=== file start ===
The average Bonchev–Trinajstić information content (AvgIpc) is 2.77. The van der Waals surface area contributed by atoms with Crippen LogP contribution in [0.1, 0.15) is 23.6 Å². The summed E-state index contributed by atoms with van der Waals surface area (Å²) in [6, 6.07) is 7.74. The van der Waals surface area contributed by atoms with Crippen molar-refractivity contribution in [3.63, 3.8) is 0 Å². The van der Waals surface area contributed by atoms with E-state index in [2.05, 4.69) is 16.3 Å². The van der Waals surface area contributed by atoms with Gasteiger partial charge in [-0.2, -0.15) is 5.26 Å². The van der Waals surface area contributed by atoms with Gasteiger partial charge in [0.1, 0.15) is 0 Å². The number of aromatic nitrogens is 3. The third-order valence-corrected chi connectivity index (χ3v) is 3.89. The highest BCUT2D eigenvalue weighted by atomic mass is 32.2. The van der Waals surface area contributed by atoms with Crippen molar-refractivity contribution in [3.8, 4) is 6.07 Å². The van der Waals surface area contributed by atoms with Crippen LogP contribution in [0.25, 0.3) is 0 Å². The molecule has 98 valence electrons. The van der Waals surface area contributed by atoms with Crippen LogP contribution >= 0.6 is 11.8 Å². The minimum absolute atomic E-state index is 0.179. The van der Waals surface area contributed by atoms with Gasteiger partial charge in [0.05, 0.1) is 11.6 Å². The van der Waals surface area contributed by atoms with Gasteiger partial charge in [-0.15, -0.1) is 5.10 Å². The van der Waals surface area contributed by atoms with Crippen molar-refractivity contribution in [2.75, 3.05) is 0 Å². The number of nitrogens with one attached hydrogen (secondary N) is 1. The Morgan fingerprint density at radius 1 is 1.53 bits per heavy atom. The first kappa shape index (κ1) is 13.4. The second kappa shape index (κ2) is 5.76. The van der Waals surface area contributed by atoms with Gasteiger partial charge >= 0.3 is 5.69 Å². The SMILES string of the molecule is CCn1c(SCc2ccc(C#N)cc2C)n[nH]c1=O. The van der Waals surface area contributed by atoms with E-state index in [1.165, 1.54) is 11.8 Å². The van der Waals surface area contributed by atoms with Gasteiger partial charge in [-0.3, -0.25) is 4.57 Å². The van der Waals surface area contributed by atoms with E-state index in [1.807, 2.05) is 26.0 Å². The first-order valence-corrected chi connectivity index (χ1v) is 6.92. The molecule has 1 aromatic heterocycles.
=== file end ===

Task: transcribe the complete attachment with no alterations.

The average Bonchev–Trinajstić information content (AvgIpc) is 2.77. The van der Waals surface area contributed by atoms with Crippen LogP contribution in [0.1, 0.15) is 23.6 Å². The summed E-state index contributed by atoms with van der Waals surface area (Å²) in [6, 6.07) is 7.74. The van der Waals surface area contributed by atoms with Crippen molar-refractivity contribution in [3.63, 3.8) is 0 Å². The van der Waals surface area contributed by atoms with E-state index in [2.05, 4.69) is 16.3 Å². The van der Waals surface area contributed by atoms with Gasteiger partial charge in [-0.2, -0.15) is 5.26 Å². The van der Waals surface area contributed by atoms with Gasteiger partial charge in [0.1, 0.15) is 0 Å². The number of aromatic nitrogens is 3. The third-order valence-corrected chi connectivity index (χ3v) is 3.89. The highest BCUT2D eigenvalue weighted by atomic mass is 32.2. The van der Waals surface area contributed by atoms with Crippen molar-refractivity contribution in [3.8, 4) is 6.07 Å². The van der Waals surface area contributed by atoms with Crippen LogP contribution in [0.25, 0.3) is 0 Å². The molecule has 98 valence electrons. The van der Waals surface area contributed by atoms with Crippen LogP contribution >= 0.6 is 11.8 Å². The minimum absolute atomic E-state index is 0.179. The van der Waals surface area contributed by atoms with Gasteiger partial charge in [0.05, 0.1) is 11.6 Å². The van der Waals surface area contributed by atoms with Gasteiger partial charge in [-0.15, -0.1) is 5.10 Å². The van der Waals surface area contributed by atoms with Crippen molar-refractivity contribution in [2.75, 3.05) is 0 Å². The number of nitrogens with one attached hydrogen (secondary N) is 1. The Morgan fingerprint density at radius 1 is 1.53 bits per heavy atom. The first kappa shape index (κ1) is 13.4. The second kappa shape index (κ2) is 5.76. The van der Waals surface area contributed by atoms with Gasteiger partial charge >= 0.3 is 5.69 Å². The SMILES string of the molecule is CCn1c(SCc2ccc(C#N)cc2C)n[nH]c1=O. The van der Waals surface area contributed by atoms with E-state index in [1.165, 1.54) is 11.8 Å². The van der Waals surface area contributed by atoms with Gasteiger partial charge in [-0.3, -0.25) is 4.57 Å². The van der Waals surface area contributed by atoms with E-state index in [1.807, 2.05) is 26.0 Å². The first-order valence-corrected chi connectivity index (χ1v) is 6.92. The molecule has 1 aromatic heterocycles.